Don’t let Northeast Corridor get away
An effort by U.S. Sens. Chris Murphy and Richard Blumenthal to get an extra 1.9 billion for Amtrak and the Northeast Corridor. An estimate from Murphy’s office states that riders on that line are responsible for a 300 million for the Federal Railroad Administration’s “state of good repair” funding partnerships with state governments anywhere in the country. The backlog on those is estimated to have a price tag of $28 billion.
The hefty numbers are not surprising, given that the Boston to Washington passenger rail, which includes Amtrak and several commuter lines, sends hundreds of trains daily through the most populous, productive “megalopolis” in the country.
The FY 2019 appropriations are to address problems on lines that must continue to carry the load while the Federal Railroad Administration shapes its plans to make trains faster and more reliable and a better alternative to cars — and to back away from rising seas, which in some places along our own shores are predicted to threaten the existing NEC railbed.
To that end, after a public outcry over the “preferred alternative” it first presented, the FRA now has a “selected alternative,” a “corridor-wide vision for the NEC” to bring the existing railway into good repair and improve capacity and service to a point that will work well through 2040.
Note, however, that the good-repair plan extends from Washington to New Haven and from Providence to Boston. It does not include infrastructure improvements from New Haven to Providence. Our neighborhood is getting a capacity planning study instead.
It could be that the electrified rail lines that pass through eastern Connecticut and southern Rhode Island will fall short in the study for two important reasons: potentially lower commuter ridership than competing inland routes and the necessity of pulling back from the shore.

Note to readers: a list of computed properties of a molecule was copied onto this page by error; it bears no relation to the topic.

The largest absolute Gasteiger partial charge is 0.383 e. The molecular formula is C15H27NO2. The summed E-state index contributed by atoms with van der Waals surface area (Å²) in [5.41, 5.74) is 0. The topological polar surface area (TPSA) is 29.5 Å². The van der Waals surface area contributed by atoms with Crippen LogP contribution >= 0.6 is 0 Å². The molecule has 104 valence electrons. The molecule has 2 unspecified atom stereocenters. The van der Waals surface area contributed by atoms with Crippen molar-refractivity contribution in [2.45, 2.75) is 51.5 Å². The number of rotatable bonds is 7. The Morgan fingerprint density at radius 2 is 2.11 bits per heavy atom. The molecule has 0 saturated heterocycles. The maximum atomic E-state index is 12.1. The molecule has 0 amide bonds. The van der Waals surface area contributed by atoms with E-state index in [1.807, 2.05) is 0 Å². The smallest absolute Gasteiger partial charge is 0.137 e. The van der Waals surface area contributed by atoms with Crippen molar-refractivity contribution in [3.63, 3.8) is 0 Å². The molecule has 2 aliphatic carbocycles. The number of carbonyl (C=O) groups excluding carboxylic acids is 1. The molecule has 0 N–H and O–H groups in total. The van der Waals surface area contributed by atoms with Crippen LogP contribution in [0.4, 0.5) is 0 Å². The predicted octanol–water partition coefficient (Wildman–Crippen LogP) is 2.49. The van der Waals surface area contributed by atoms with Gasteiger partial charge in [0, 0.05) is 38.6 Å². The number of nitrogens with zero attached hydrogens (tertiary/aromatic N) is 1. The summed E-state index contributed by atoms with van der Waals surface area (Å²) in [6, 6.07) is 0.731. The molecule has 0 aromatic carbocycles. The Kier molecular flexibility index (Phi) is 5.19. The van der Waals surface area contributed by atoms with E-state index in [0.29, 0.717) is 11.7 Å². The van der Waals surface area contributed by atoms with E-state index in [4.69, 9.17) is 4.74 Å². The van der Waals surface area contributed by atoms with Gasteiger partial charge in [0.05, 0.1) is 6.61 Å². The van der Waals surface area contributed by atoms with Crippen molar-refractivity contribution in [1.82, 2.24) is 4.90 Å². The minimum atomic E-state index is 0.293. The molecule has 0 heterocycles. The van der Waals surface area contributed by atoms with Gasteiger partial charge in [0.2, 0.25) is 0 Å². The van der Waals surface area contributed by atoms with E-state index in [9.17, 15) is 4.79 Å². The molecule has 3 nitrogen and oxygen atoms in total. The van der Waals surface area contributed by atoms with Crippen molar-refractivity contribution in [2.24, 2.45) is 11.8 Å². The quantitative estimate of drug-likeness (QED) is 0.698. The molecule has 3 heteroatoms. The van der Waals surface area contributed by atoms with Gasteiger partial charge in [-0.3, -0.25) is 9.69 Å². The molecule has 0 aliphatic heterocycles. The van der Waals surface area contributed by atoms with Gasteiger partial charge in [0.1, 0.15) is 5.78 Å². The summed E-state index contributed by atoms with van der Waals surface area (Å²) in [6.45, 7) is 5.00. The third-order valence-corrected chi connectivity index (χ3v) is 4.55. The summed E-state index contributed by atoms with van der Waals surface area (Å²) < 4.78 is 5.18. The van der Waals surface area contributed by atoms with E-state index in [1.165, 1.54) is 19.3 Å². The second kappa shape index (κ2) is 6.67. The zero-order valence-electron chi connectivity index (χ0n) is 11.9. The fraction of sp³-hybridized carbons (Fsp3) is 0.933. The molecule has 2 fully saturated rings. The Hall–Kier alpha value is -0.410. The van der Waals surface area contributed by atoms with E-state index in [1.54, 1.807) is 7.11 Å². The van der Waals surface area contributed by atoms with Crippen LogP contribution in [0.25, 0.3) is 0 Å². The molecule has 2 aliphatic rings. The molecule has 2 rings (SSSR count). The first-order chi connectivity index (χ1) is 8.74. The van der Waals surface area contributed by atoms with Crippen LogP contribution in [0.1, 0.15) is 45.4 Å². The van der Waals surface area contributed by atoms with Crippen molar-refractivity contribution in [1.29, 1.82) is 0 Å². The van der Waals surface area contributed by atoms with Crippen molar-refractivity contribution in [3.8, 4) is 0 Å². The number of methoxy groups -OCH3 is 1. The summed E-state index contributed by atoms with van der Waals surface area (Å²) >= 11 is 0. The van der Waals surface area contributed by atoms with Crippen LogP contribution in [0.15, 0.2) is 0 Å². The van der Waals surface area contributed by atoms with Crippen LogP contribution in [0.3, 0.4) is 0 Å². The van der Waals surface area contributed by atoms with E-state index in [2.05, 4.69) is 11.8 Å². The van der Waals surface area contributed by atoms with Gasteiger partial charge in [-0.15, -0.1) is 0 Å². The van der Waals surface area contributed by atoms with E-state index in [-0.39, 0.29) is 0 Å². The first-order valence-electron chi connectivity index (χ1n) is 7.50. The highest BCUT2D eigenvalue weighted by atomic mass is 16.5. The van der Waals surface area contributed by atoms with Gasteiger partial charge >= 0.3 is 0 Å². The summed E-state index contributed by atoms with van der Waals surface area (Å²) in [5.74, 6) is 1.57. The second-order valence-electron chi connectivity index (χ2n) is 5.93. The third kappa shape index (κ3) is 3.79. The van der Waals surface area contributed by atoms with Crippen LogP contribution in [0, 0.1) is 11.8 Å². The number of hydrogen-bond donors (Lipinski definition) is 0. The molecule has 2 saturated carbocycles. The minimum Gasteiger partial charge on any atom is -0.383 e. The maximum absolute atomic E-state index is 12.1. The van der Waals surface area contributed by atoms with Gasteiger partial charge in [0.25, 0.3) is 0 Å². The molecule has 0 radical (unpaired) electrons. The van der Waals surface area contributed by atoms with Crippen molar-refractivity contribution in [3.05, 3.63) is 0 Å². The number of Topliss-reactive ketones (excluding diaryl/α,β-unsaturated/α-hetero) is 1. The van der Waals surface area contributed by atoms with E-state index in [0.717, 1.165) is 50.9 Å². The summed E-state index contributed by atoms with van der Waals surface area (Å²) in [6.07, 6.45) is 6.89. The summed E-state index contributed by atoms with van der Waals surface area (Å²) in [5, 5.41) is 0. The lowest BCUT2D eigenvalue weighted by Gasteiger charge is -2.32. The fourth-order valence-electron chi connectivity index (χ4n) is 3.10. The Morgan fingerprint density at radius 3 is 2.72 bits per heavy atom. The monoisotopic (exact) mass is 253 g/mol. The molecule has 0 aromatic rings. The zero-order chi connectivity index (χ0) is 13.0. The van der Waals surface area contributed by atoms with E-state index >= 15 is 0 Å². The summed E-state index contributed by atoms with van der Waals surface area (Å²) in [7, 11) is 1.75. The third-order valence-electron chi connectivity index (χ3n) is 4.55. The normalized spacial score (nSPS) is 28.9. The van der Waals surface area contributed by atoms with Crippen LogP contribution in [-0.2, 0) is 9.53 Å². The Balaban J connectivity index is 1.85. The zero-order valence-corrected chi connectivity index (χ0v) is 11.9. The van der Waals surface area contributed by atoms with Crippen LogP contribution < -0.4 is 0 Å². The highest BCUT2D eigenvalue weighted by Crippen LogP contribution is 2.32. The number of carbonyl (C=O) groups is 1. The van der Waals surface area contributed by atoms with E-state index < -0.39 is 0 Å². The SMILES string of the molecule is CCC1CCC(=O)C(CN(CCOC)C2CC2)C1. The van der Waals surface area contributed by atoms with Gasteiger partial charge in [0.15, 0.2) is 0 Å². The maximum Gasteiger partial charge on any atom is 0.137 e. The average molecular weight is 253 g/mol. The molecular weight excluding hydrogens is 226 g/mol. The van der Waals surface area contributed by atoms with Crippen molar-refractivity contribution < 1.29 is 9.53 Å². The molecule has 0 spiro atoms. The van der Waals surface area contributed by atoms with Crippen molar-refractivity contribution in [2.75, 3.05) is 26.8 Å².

The priorities of the Federal Railroad Administration are not necessarily the priorities of the state and local governments of Connecticut and Rhode Island nor those of the defense-military entities, tourism destinations, transportation hubs and other businesses on the shoreline.
That the FRA is not fixing the infrastructure in this region seems like a fiscal strategy of not spending money on facilities they don’t plan to use. And if interstate rail is not supported, how would the lines be kept in good repair for commuter rail?
The Day has repeatedly reminded those who opposed the FRA’s plan to put rails through the heart of Old Lyme and Mystic tourism areas and to cut off New London’s transportation hub that defeating that unwise plan was only Step 1. Planning continues, with or without a local voice.
When the Pentagon announced its intention to close the Groton submarine base in 2005, the local and state response was two-part: repeat loudly and often how important the base was to the region; and add value to its infrastructure with improvements supported by the state. The base, as everyone knows, stayed open and continues to improves its facilities, including its electricity grid.
There may be ideas to make the eastern Connecticut-southern Rhode Island stretch into an option too good to ignore, such as improving access to T.F. Green Airport or creating a spur for commuter rail to take cars off Interstate 95. Such schemes need to be aired and debated by all the competing interests in the two states, with the ultimate goal of a cohesive place at the table with the FRA.
Because that can’t happen quickly it has to start immediately. The Day once again urges Connecticut’s elected officials and stakeholders in the future of commerce, tourism and the environment to get aboard as they did to keep the sub base. The Northeast Corridor is another major asset that defines and moves this region. Don’t let it go another way.